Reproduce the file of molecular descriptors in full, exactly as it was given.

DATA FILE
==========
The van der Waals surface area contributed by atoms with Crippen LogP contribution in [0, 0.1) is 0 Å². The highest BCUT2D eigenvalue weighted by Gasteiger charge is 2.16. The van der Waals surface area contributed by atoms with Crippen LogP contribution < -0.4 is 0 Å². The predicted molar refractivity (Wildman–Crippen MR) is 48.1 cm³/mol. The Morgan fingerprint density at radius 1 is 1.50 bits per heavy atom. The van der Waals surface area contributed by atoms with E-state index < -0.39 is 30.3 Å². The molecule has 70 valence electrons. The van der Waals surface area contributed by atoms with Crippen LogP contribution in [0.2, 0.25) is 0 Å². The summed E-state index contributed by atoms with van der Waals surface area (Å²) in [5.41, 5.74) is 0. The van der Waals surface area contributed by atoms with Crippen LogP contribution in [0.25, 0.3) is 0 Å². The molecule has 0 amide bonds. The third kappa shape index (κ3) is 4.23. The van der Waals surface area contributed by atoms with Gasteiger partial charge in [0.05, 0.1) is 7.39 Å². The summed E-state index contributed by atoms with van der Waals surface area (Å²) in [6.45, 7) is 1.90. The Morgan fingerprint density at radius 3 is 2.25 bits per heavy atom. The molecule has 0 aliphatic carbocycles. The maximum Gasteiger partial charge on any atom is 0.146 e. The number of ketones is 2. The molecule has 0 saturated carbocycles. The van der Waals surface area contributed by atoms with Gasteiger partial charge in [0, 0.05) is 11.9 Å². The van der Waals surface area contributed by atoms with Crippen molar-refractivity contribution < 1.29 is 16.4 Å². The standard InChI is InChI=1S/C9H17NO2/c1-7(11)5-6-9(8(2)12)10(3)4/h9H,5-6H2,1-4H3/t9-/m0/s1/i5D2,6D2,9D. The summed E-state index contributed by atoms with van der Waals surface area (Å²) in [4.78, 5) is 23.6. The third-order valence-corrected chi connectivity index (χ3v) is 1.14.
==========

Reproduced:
The van der Waals surface area contributed by atoms with Crippen LogP contribution in [0, 0.1) is 0 Å². The highest BCUT2D eigenvalue weighted by Gasteiger charge is 2.16. The van der Waals surface area contributed by atoms with Crippen LogP contribution < -0.4 is 0 Å². The predicted molar refractivity (Wildman–Crippen MR) is 48.1 cm³/mol. The Morgan fingerprint density at radius 1 is 1.50 bits per heavy atom. The van der Waals surface area contributed by atoms with E-state index < -0.39 is 30.3 Å². The molecule has 70 valence electrons. The van der Waals surface area contributed by atoms with Crippen LogP contribution in [0.2, 0.25) is 0 Å². The summed E-state index contributed by atoms with van der Waals surface area (Å²) in [5.41, 5.74) is 0. The van der Waals surface area contributed by atoms with Crippen LogP contribution in [0.25, 0.3) is 0 Å². The molecule has 0 amide bonds. The third kappa shape index (κ3) is 4.23. The van der Waals surface area contributed by atoms with Gasteiger partial charge in [0.05, 0.1) is 7.39 Å². The summed E-state index contributed by atoms with van der Waals surface area (Å²) in [6.45, 7) is 1.90. The Morgan fingerprint density at radius 3 is 2.25 bits per heavy atom. The molecule has 0 aliphatic carbocycles. The maximum Gasteiger partial charge on any atom is 0.146 e. The number of ketones is 2. The molecule has 0 saturated carbocycles. The van der Waals surface area contributed by atoms with Gasteiger partial charge in [0, 0.05) is 11.9 Å². The van der Waals surface area contributed by atoms with Crippen molar-refractivity contribution < 1.29 is 16.4 Å². The standard InChI is InChI=1S/C9H17NO2/c1-7(11)5-6-9(8(2)12)10(3)4/h9H,5-6H2,1-4H3/t9-/m0/s1/i5D2,6D2,9D. The summed E-state index contributed by atoms with van der Waals surface area (Å²) in [4.78, 5) is 23.6. The third-order valence-corrected chi connectivity index (χ3v) is 1.14.